It is February, Heart Month. Let the canvassing begin!
Last year, newly retired and with time to devote to Good Causes, I was sure that soliciting on a neighbouring street for Heart and Stroke would be a breeze. I have great success in April when I visit the people on my own street for the Canadian Cancer Society, so I blithely assumed that I would do modestly well one street over, even though its residents are strangers to me.
My 2012 assault for Heart and Stroke was a spectacular failure. Not at all what I had anticipated.
My biggest strength as a canvasser is my determination. No-one at home? No problem. I just keep coming back until I find someone willing to open the door. But I did not reckon on February and the unique challenges this month presents to the hapless canvasser. How can one calendar page be so uncooperative?
I can see why the Heart and Stroke Foundation picked February, what with Valentines' Day and all. But surely, the holiday tie-in is the only advantage. Otherwise, February is a winter month with all of winter's unpleasantness. It is snowy, icy, cold and dark. Really dark (and I don't just mean depressing.) The sun sets at 5:30 and if there are no porch lights it is impossible to see addresses, not to mention steps, doors and bells. And after dark, people do not want to answer their doors or put on their porch lights. Or perhaps they are simply on holidays (and not just crouching behind the curtains.) I
encountered so many apparently empty houses that I charitably concluded February was prime vacation time.
I discovered all this last year when, undeterred, I trudged up and down in pitch blackness, visiting 20 or so of the 30 houses on my route. By the time I had knocked on all those doors and talked to only 9 or 10 people, I realized that I would have to make call backs. But to which houses? I hadn't really been paying attention. I looked up and down the street with its vague, black house-shapes, and realized that I could only identify the 2 or 3 places where I had made out receipts. I had no idea how to distinguish the empty houses from the houses where I had been declined. In the dark I could not tell them apart.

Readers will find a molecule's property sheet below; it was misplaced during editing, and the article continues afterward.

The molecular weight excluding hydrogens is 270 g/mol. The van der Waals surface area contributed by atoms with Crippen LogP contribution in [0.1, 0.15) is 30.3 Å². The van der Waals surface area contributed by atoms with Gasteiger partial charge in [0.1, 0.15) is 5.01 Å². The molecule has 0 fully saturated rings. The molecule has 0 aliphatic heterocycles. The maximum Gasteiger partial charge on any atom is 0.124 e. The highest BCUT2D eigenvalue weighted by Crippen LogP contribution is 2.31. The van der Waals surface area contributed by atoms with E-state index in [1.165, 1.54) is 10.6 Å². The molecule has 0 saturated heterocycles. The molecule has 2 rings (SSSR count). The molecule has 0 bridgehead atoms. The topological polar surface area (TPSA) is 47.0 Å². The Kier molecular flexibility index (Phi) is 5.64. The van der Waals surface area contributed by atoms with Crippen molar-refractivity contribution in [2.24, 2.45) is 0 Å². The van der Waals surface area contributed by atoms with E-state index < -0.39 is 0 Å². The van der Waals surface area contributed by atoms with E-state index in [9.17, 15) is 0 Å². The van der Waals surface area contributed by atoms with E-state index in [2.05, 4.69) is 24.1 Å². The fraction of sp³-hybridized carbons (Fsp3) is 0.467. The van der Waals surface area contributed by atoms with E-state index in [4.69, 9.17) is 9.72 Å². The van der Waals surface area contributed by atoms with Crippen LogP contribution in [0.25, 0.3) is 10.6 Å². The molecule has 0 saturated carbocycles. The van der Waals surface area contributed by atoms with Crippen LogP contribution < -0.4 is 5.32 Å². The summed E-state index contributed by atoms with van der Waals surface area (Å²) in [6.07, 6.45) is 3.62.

As I re-traced my steps in a lame attempt to identify places I should re-visit, I encountered another women who was also out canvassing. She was coming down the sidewalk with her bundle of brochures for Doctors Without Borders. "I am having a bad night", I told her. She said she wasn't doing that well either. We did some mutual grumbling and eventually pitched our products to one another. (Not everyone can say that they went out canvassing for one cause and returned having made a donation to another!)
We both concluded we would need to return in daylight. There were still a few houses that I absolutely knew I had not canvassed. As for the others, the ones I couldn't identify, .....I just couldn't go back and have someone say, "You were just here! What part of NO don't you understand?" I'd try again in 2013.
So this year, I am planning my attack with much more care. I can't do much about folks on holidays, but if I go prepared with a flashlight and a list of addresses that I can check off, I'll have a better chance visiting everyone else.
And if I happen upon a canvasser from Doctors Without Borders, at least I can truthfully tell her that I have given already.